• Work with providers and others to use better communications to support women to save for retirement.

Again, there is nothing wrong with these proposed actions, but they are completely underwhelming and have no chance of delivering equal pensions any time soon.

This roadmap:

  • Fails to show what the scale of the problem is.
  • Fails to adequately explain how it arose.
  • Fails to propose any meaningful action to deal with it.

We will know the government is taking the gender pension gap seriously when:

  • It produces an estimate of its size and a full analysis of its causes.
  • It agrees to report to Parliament on the steps it is taking to tackle it.
  • It gives better recognition of caring responsibilities in the pension system.
  • It commits to real actions to make childcare more affordable.
  • It removes the indirect discrimination against women in the pension system.
Neil Walsh

Neil Walsh


  • Yes, of course there is a difference between male and female pensions because of the relative amounts they have paid over their working lives. This has absolutely nothing to do with equal pay for equal work. What you are advocating is taking money from tax payers and giving it to (mainly) women who have built up less pension.

    If you wish to be so magnanimous with your own money, I am happy for you to do so but what legitimacy does Prospect have to advocate this as a national policy?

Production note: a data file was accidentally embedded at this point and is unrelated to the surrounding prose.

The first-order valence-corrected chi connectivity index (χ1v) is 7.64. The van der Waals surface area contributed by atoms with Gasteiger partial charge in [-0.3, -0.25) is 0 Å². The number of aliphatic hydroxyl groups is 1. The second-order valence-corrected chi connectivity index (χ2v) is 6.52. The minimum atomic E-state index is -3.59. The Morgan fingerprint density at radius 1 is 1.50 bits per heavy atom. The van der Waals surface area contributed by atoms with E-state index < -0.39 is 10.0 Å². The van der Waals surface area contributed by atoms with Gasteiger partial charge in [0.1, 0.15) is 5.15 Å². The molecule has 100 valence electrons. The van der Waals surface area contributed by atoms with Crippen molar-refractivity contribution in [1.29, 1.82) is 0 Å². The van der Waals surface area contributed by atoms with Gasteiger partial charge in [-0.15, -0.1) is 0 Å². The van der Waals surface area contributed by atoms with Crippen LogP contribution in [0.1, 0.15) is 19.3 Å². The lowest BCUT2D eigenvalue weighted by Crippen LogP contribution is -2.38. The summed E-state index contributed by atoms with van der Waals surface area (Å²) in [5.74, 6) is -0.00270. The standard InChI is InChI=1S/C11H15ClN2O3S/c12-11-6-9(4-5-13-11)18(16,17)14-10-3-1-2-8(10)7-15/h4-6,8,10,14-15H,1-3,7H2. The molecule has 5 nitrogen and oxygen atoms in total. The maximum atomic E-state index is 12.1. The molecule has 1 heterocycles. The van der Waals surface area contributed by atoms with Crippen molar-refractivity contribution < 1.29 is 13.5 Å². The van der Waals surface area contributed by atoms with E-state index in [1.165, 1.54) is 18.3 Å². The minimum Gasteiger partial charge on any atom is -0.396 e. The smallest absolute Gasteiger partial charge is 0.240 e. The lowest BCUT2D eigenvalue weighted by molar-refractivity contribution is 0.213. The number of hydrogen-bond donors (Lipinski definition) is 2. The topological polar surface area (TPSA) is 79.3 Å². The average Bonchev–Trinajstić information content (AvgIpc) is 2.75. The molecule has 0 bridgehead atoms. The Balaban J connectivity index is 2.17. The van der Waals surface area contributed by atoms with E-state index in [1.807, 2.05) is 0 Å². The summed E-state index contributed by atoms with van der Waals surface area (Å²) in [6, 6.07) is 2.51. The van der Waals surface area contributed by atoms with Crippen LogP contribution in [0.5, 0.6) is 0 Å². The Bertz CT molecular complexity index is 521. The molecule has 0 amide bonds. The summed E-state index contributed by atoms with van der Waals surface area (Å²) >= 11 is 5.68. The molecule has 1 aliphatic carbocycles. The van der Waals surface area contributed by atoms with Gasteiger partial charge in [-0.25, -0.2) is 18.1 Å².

I can't help feeling that the failure to protect members salaries from the onslaught of Government 'austerity' is leading Prospect to try and deflect attention by pursuing issues like this that appear to point to inequality but actually have no substance. 

    Are you serious

    07 August 2019 17:00

  • Thank you for your comment.

    Prospect is a democratic organisation – our members set our policies at our biennial national conferences.

    At Prospect’s 2018 national conference, delegates passed a motion instructing our national executive committee to produce a report on the gender pension gap and to lobby government to come up with solutions.

    Gender pay gap reporting shows that almost 50 years after the Equal Pay Act, we have still not achieved equal pay between men and women.

    Pensions are largely based on pay, therefore inequality in pay naturally leads to inequality in pensions.

    Historically there has also been inequality in the average level of state pension awarded to men and women which is not due to be fully addressed until about 2041.

    There is also an impact on pensions due to women taking breaks from paid employment or reducing their hours worked to look after family.

    Our gender pension gap report sets out several policies which we believe will help to address the gender pension gap, including:

    • a requirement for government to report on the level of the gender pension gap
    • greater recognition of caring responsibilities in the pension system
    • more affordable childcare to enable those who want to return to work to be able to do so
    • a reform of automatic enrolment.
    Stewart Mott, Prospect pension officer

    09 September 2019 11:02